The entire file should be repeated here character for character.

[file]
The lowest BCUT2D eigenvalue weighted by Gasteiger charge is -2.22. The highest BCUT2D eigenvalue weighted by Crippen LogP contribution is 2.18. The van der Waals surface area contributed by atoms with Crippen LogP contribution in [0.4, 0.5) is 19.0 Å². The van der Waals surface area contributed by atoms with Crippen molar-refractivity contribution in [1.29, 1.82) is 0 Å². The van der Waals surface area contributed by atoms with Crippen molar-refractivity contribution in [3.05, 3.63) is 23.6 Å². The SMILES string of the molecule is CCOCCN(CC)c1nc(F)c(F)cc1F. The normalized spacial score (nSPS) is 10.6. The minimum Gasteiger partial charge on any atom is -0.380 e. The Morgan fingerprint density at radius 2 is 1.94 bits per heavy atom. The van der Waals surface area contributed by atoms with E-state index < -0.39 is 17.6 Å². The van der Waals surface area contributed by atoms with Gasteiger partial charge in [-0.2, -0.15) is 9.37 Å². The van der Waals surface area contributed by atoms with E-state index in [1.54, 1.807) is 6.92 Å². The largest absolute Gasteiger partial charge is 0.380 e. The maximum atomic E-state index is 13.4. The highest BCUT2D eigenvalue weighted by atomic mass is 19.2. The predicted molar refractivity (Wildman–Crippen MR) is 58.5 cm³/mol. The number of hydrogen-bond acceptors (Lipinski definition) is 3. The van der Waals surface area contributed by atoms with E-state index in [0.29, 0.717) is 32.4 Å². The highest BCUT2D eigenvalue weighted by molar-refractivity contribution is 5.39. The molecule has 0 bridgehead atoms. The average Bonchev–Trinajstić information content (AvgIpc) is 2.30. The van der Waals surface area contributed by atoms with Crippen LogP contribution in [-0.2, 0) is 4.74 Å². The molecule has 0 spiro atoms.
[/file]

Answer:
The lowest BCUT2D eigenvalue weighted by Gasteiger charge is -2.22. The highest BCUT2D eigenvalue weighted by Crippen LogP contribution is 2.18. The van der Waals surface area contributed by atoms with Crippen LogP contribution in [0.4, 0.5) is 19.0 Å². The van der Waals surface area contributed by atoms with Crippen molar-refractivity contribution in [1.29, 1.82) is 0 Å². The van der Waals surface area contributed by atoms with Crippen molar-refractivity contribution in [3.05, 3.63) is 23.6 Å². The SMILES string of the molecule is CCOCCN(CC)c1nc(F)c(F)cc1F. The normalized spacial score (nSPS) is 10.6. The minimum Gasteiger partial charge on any atom is -0.380 e. The Morgan fingerprint density at radius 2 is 1.94 bits per heavy atom. The van der Waals surface area contributed by atoms with E-state index < -0.39 is 17.6 Å². The van der Waals surface area contributed by atoms with Gasteiger partial charge in [-0.2, -0.15) is 9.37 Å². The van der Waals surface area contributed by atoms with E-state index in [1.54, 1.807) is 6.92 Å². The largest absolute Gasteiger partial charge is 0.380 e. The maximum atomic E-state index is 13.4. The highest BCUT2D eigenvalue weighted by atomic mass is 19.2. The predicted molar refractivity (Wildman–Crippen MR) is 58.5 cm³/mol. The number of hydrogen-bond acceptors (Lipinski definition) is 3. The van der Waals surface area contributed by atoms with E-state index in [0.29, 0.717) is 32.4 Å². The highest BCUT2D eigenvalue weighted by molar-refractivity contribution is 5.39. The molecule has 0 bridgehead atoms. The average Bonchev–Trinajstić information content (AvgIpc) is 2.30. The van der Waals surface area contributed by atoms with Crippen LogP contribution in [-0.2, 0) is 4.74 Å². The molecule has 0 spiro atoms.